MIAMI (CBSMiami) – Just 24 hours after the state of Florida decided to lower standards to allow more students to pass the written part of the FCAT; the Miami-Dade School Board is debating whether the FCAT is setting expectations correctly or is too hard.

The Miami-Dade School Board reviewed early results from the FCAT and any smiles the board had for legislators for funding schools this year disappeared.

Preliminary results that have started to come in have been abysmal. The worst scores so far came from 4th graders on the written part of the test. Last year, 81 percent of the state passed their writing essays; this year, just 27 percent.

“All their indicators were expecting a small uptick; no one could have anticipated a 54 percent drop,” said state Representative Dwight Bullard.

Bullard, a teacher, said there a multitude of reasons to blame. In just the last year, there were more than a dozen changes to the test. Among those changes were the passing score on a 1-6 scale was raised to four and spelling, grammar, and punctuation counted more this year.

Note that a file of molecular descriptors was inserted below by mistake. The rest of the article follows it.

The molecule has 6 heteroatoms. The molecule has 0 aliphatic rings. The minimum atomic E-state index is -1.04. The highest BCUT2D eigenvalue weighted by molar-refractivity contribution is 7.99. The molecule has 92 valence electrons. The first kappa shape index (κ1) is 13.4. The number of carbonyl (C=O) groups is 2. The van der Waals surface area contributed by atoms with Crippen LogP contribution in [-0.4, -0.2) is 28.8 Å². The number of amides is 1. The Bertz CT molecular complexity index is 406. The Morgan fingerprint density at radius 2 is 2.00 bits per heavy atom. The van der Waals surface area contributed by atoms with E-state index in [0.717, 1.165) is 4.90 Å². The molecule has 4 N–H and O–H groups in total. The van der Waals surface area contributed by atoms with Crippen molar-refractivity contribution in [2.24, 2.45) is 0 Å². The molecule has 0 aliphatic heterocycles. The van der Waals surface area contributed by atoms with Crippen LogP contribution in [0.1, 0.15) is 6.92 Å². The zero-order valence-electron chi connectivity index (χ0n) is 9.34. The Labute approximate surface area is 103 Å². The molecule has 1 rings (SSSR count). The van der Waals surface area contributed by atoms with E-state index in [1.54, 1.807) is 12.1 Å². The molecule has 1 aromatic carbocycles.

Still, the school board said students aren’t learning less, it’s just the expectations of scores have increased.

“We want parents to understand the level of education hasn’t changed. It’s the measure of education has changed,” said school board member Raquel Regalado.

The changes could have serious effects for South Florida where many students are just learning English.

South Florida schools could see school’s lose two letter grades this year and many students could be held back. Miami-Dade Schools superintendent Alberto Carvahlo said it was inhumane.

“This is not fair; this is not right and something needs to change,” Carvahlo said.

The FCAT scores will also have a negative impact on the community overall and teachers. The community could see millions of dollars lost from the local education budget for poor performance on the FCAT. In addition, teacher salaries are now tied to the FCAT.

That means a teacher in a poorly performing district could be penalized for her students’ failing scores, regardless of the teacher’s ability. That and the FCAT overall have led critics to charge the school’s have no choice but to teach kids how to take the test, not to learn.

As the criticism growing from parents, teachers, and higher education; the state may have no choice but to eventually end the test completely.

“We did listen in the legislature,” said state Senator Carlos Lopez Cantera. “You can’t just turn out the light, but the FCAT is on its way out.”


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